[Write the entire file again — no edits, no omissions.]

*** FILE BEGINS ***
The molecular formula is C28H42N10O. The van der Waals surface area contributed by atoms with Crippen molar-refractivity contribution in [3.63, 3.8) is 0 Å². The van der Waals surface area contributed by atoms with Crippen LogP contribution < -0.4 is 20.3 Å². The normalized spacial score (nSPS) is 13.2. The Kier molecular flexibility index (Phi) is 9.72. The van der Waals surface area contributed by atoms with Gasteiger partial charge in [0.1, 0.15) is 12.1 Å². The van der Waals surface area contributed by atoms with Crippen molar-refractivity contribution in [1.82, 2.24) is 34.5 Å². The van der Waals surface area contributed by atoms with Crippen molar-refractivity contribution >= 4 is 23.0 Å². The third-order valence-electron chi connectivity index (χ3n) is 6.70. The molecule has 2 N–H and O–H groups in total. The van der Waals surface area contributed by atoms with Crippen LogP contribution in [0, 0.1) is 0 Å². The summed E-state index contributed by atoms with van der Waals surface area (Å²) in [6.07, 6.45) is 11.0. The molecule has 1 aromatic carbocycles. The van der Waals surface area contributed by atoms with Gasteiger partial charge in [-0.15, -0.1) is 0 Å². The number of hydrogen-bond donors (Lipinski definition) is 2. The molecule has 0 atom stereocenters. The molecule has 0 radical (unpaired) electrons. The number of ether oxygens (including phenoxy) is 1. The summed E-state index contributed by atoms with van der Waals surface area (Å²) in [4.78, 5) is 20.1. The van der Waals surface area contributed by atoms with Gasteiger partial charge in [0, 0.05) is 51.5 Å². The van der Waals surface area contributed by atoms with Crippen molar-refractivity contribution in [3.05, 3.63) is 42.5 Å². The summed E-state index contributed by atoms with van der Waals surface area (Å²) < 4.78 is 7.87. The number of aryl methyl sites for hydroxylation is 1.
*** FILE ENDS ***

The molecular formula is C28H42N10O. The van der Waals surface area contributed by atoms with Crippen molar-refractivity contribution in [3.63, 3.8) is 0 Å². The van der Waals surface area contributed by atoms with Crippen LogP contribution < -0.4 is 20.3 Å². The normalized spacial score (nSPS) is 13.2. The Kier molecular flexibility index (Phi) is 9.72. The van der Waals surface area contributed by atoms with Gasteiger partial charge in [0.1, 0.15) is 12.1 Å². The van der Waals surface area contributed by atoms with Crippen molar-refractivity contribution in [1.82, 2.24) is 34.5 Å². The van der Waals surface area contributed by atoms with Crippen molar-refractivity contribution >= 4 is 23.0 Å². The third-order valence-electron chi connectivity index (χ3n) is 6.70. The molecule has 2 N–H and O–H groups in total. The van der Waals surface area contributed by atoms with Crippen LogP contribution in [0, 0.1) is 0 Å². The summed E-state index contributed by atoms with van der Waals surface area (Å²) in [6.07, 6.45) is 11.0. The molecule has 1 aromatic carbocycles. The van der Waals surface area contributed by atoms with Gasteiger partial charge in [-0.15, -0.1) is 0 Å². The number of hydrogen-bond donors (Lipinski definition) is 2. The molecule has 0 atom stereocenters. The molecule has 0 radical (unpaired) electrons. The number of ether oxygens (including phenoxy) is 1. The summed E-state index contributed by atoms with van der Waals surface area (Å²) in [4.78, 5) is 20.1. The van der Waals surface area contributed by atoms with Gasteiger partial charge in [0, 0.05) is 51.5 Å². The van der Waals surface area contributed by atoms with Crippen molar-refractivity contribution in [3.05, 3.63) is 42.5 Å². The summed E-state index contributed by atoms with van der Waals surface area (Å²) < 4.78 is 7.87. The number of aryl methyl sites for hydroxylation is 1.